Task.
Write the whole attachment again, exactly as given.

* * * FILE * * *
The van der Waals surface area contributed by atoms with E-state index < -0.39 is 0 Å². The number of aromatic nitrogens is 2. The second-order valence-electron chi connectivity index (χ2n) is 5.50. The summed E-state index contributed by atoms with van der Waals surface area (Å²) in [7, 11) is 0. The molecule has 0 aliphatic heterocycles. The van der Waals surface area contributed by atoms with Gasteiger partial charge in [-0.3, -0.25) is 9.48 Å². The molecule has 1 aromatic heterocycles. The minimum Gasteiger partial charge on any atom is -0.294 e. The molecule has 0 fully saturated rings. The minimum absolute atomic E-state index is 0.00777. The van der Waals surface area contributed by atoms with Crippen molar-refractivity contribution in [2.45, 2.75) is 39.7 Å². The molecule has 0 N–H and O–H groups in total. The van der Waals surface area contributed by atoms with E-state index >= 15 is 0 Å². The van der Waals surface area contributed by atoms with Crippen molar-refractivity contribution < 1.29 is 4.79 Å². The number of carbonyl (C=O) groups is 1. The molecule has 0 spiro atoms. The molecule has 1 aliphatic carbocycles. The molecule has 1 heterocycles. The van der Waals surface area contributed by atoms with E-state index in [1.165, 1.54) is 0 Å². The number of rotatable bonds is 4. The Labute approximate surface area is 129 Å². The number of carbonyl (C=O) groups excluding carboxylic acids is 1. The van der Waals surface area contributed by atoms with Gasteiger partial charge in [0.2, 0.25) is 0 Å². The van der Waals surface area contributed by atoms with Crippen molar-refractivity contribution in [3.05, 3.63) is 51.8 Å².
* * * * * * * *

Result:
The van der Waals surface area contributed by atoms with E-state index < -0.39 is 0 Å². The number of aromatic nitrogens is 2. The second-order valence-electron chi connectivity index (χ2n) is 5.50. The summed E-state index contributed by atoms with van der Waals surface area (Å²) in [7, 11) is 0. The molecule has 0 aliphatic heterocycles. The van der Waals surface area contributed by atoms with Gasteiger partial charge in [-0.3, -0.25) is 9.48 Å². The molecule has 1 aromatic heterocycles. The minimum Gasteiger partial charge on any atom is -0.294 e. The molecule has 0 fully saturated rings. The minimum absolute atomic E-state index is 0.00777. The van der Waals surface area contributed by atoms with Crippen molar-refractivity contribution in [2.45, 2.75) is 39.7 Å². The molecule has 0 N–H and O–H groups in total. The van der Waals surface area contributed by atoms with E-state index >= 15 is 0 Å². The van der Waals surface area contributed by atoms with Crippen molar-refractivity contribution < 1.29 is 4.79 Å². The number of carbonyl (C=O) groups is 1. The molecule has 0 spiro atoms. The molecule has 1 aliphatic carbocycles. The molecule has 1 heterocycles. The van der Waals surface area contributed by atoms with E-state index in [1.165, 1.54) is 0 Å². The number of rotatable bonds is 4. The Labute approximate surface area is 129 Å². The number of carbonyl (C=O) groups excluding carboxylic acids is 1. The van der Waals surface area contributed by atoms with Gasteiger partial charge in [0.2, 0.25) is 0 Å². The van der Waals surface area contributed by atoms with Crippen molar-refractivity contribution in [3.05, 3.63) is 51.8 Å².